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Old 26th January 2012, 02:59 PM   #1
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Default discrete op amp

Does anyone have any suggestions on improving this discrete op amp circuit? I know it's old and probably considered primitive today, but I thought I'd ask anyway. I don't have the component values yet, sorry. It's basically a differential pair driving a single ended output wherein the output transistor has a constant current load. One improvement I can see is to put a small capacitor in parallel with R6 to provide a high frequency pole. I probably won't run it at +/- 32 volts though.

I was going to use it only as a buffer in a preamp.

Yeah, I know, Jim's Audio. If you hate them, please keep it to yourself.
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Old 26th January 2012, 03:10 PM   #2
raul_77 is offline raul_77  Europe
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Hi,

Not improve your eschematic, but you can find in this web page some other discrete opamps. This are also easy and cheap:

VU-Meter

Happy days
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Old 26th January 2012, 03:30 PM   #3
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Hi,

Not improve your eschematic, but you can find in this web page some other discrete opamps. This are also easy and cheap:

VU-Meter

Happy days
Thanks. very interesting.

I think maybe I don't need to bypass R6 because of C4 and C6. I think C4 is called a "Miller" capacitor, but I could be wrong.
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Old 26th January 2012, 04:21 PM   #4
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I donīt like the output via transistor collector, too high impedance point to put a long wire, and the CCS, mmmhh, I would prefeer emitter follower instead, and if possible, bootstrapped to increased linearity and gain.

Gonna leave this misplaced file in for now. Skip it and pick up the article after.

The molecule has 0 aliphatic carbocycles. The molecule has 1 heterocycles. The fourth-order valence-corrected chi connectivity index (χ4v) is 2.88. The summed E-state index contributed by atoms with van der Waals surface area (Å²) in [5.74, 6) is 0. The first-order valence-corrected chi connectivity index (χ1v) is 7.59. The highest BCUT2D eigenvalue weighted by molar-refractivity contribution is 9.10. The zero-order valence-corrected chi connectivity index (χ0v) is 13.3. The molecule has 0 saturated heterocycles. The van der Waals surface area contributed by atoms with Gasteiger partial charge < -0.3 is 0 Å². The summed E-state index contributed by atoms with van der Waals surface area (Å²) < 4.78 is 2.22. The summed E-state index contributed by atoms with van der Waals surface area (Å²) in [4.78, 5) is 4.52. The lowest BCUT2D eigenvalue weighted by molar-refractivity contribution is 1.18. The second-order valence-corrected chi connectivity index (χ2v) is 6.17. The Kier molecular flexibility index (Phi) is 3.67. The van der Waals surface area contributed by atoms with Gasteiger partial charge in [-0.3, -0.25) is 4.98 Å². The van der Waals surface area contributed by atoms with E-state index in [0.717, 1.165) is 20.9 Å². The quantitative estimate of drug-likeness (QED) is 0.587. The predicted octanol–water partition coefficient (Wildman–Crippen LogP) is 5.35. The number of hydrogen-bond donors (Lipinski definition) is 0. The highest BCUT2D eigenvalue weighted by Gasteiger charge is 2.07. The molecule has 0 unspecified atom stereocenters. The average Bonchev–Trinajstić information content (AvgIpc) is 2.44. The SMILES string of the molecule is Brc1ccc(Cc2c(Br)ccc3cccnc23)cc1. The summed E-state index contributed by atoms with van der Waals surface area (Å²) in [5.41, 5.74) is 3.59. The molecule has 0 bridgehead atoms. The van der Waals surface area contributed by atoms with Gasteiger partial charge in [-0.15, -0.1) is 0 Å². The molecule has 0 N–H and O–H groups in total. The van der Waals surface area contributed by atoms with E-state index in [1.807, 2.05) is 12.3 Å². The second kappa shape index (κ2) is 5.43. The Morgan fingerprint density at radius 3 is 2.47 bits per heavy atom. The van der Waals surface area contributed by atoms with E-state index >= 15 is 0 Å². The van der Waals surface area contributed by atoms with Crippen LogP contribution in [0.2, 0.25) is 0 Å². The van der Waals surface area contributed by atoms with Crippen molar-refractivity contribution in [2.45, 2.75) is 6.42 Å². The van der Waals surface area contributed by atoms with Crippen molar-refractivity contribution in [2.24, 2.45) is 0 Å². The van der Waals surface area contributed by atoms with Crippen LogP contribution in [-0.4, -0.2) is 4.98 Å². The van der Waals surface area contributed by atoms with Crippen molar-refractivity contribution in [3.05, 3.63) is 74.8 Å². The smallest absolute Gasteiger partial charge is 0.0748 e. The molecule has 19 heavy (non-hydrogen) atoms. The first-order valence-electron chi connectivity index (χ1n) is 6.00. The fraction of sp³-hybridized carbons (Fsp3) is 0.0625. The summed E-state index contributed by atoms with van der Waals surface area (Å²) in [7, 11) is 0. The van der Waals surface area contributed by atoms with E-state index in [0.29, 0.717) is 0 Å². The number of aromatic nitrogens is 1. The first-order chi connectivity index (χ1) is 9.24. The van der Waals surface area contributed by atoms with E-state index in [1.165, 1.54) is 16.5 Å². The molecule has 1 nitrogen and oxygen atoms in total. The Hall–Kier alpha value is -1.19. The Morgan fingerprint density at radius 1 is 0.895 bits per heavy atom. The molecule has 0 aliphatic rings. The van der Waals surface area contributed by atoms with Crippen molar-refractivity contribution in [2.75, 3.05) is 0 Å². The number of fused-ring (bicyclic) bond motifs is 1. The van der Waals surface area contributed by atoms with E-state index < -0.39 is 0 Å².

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Old 26th January 2012, 04:27 PM   #5
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Originally Posted by Osvaldo de Banfield View Post
I donīt like the output via transistor collector, too high impedance point to put a long wire, and the CCS, mmmhh, I would prefeer emitter follower instead, and if possible, bootstrapped to increased linearity and gain.
Yeah, it's not ideal, I agree. I'd prefer a push pull arrangement on the output, but I already bought the boards.

The preamp I have in mind would have to drive two outputs at the same time. One to a balanced output via a transformer, the other to a single ended output. I was going to use this as a buffer between the preamp and the single ended output. I don't have the capability to make my own circuit boards or design my own circuit.

When I first glanced at it before buying, I thought it was an emitter follower but after studying it some more I realize I was incorrect. Oh well, what ever.
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Old 26th January 2012, 05:30 PM   #6
DF96 is offline DF96  England
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C6 is a Miller capacitor. C4 appears to be injecting noise from the negative rail, maybe as some sort of cancellation technique? Very crude circuit, high distortion, high output impedance; you might be better off using a 741!
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Old 26th January 2012, 05:41 PM   #7
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In my opinion, high impedance to drive a transformer, you will have a lots of problems like hum, resonances, high end cut, etc. I would prefer some push pull low Z driver.
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Old 26th January 2012, 05:44 PM   #8
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In my opinion, high impedance to drive a transformer, you will have a lots of problems like hum, resonances, high end cut, etc. I would prefer some push pull low Z driver.

This isn't driving a transformer. Sorry for the misunderstanding. I have a good low impedance circuit for that. This drives the subwoofer single ended outputs only. So, I don't need high bandwidth. It's just going to be connected to a pair of RCA connectors.
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Old 26th January 2012, 05:53 PM   #9
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C6 is a Miller capacitor. C4 appears to be injecting noise from the negative rail, maybe as some sort of cancellation technique? Very crude circuit, high distortion, high output impedance; you might be better off using a 741!
Well, not to throw stones, but the Pass B1 buffer isn't exactly complex and elegant.

I suppose I can delete the C4 capacitor. Offhand I'd say it shunts HF to -32V rail, but what do I know. It's 5pF from what I can gather by looking at the board.
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Old 26th January 2012, 06:09 PM   #10
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... Sorry for the misunderstanding. .
Donīt worry.
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